The U.S. Public Health Service recommends that all women who could become pregnant get 400 micrograms (0.4 mg) of folic acid every day to reduce the risk of neural tube defects, such as spina bifida. To be sure you are getting enough, the March of Dimes recommends taking a daily multivitamin containing folic acid in addition to eating folic acid rich foods, such as orange juice, whole grains, and green leafy vegetables. To be most effective the folic acid must be present, not only during the first trimester, but also during the three months prior to conception. If a woman starts thinking about folic acid when she finds out she is pregnant -- sometimes more than a month after sperm meets egg -- it's already too late to intervene.
"Women who are anemic -- who have heavy periods or who have babies in rapid succession, for example -- should also consider taking an iron supplement," says Rosenn.
As for the birth control pill issue, it's wise to allow a few months for menstrual periods to return to normal before trying to conceive, Rosenn says. "It is more difficult to establish an accurate due date if a woman gets pregnant right away [before the periods regularize]."
What difference does knowing a due date accurately make? Plenty, says a study reported in the June 2000 issue of Obstetrics and Gynecology. It indicated that women with unreliable due dates face roughly twice the risk of losing a baby (during pregnancy or up to one year after birth) as compared to women whose due dates are firmly established. Furthermore, it found the risks of preterm birth, low birth weight (less than 2,500 g), and low birth weight for age at birth were also significantly increased. Ladies, Start Your Engines....
Livingston made some additional lifestyle changes once she and her partner (see It Takes Two to Tango) decided it was time to become parents. "I stayed away from alcohol completely, and I reduced the amount of stress in my life."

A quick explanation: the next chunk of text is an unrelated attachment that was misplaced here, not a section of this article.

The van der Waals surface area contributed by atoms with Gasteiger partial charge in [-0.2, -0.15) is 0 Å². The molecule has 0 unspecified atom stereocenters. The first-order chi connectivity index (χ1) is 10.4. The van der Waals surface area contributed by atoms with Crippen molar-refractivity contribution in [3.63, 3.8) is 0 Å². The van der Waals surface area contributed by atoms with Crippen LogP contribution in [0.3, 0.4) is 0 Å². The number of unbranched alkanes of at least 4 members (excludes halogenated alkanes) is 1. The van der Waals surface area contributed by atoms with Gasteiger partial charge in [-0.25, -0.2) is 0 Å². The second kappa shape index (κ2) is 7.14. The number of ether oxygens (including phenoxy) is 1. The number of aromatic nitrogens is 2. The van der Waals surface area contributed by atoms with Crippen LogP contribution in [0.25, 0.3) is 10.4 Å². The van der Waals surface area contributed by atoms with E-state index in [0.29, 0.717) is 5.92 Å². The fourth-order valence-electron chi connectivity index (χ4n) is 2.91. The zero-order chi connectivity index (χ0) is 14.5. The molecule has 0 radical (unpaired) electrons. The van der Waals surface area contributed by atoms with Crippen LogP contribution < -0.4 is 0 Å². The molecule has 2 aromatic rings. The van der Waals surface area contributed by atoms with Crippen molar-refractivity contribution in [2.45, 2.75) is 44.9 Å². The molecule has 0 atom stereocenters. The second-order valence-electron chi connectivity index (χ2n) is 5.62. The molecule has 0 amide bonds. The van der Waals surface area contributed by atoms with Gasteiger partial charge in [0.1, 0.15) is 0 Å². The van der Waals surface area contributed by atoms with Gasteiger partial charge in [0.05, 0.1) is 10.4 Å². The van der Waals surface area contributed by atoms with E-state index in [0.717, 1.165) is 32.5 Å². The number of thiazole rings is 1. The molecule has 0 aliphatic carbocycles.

While some may pooh-pooh the importance of these changes, both Rosenn and Houston Northwest Medical Center obstetrician Megan Tirone, MD, agree that Livingston was right on the mark.
"Stress can affect your ability to ovulate because high levels of stress can disrupt the hormones that govern ovulation," says Rosenn. "There's also an increased risk of pregnancy complications -- most notably preterm labor."
And as for giving up alcohol while she was trying to conceive, it's wise to err on the side of caution, says Tirone: "You can be pregnant for a few weeks before your pregnancy is confirmed, and this is a period of critical development for the fetus." To eliminate the risk of fetal alcohol syndrome -- a condition that causes serious life-long mental and physical defects in children exposed to alcohol in the womb -- the March of Dimes recommends avoiding alcohol completely prior to and during pregnancy.
No one can guarantee Debra Livingston the picture-perfect happy ending that every pregnant woman dreams of. But she can rest easy knowing that she's done everything possible to tilt the odds in her favor. And, with any luck, she'll receive the ultimate payoff for her careful planning four months from now: a healthy baby.
Ann Douglas is the author of 14 books, including co-author of The Unofficial Guide to Having a Baby, and The Unofficial Guide to Childcare with John Sussman, MD. She regularly writes on pregnancy-related topics. The mother of four children, ages 2 through 12, she has had firsthand experience with infertility, miscarriage, and stillbirth.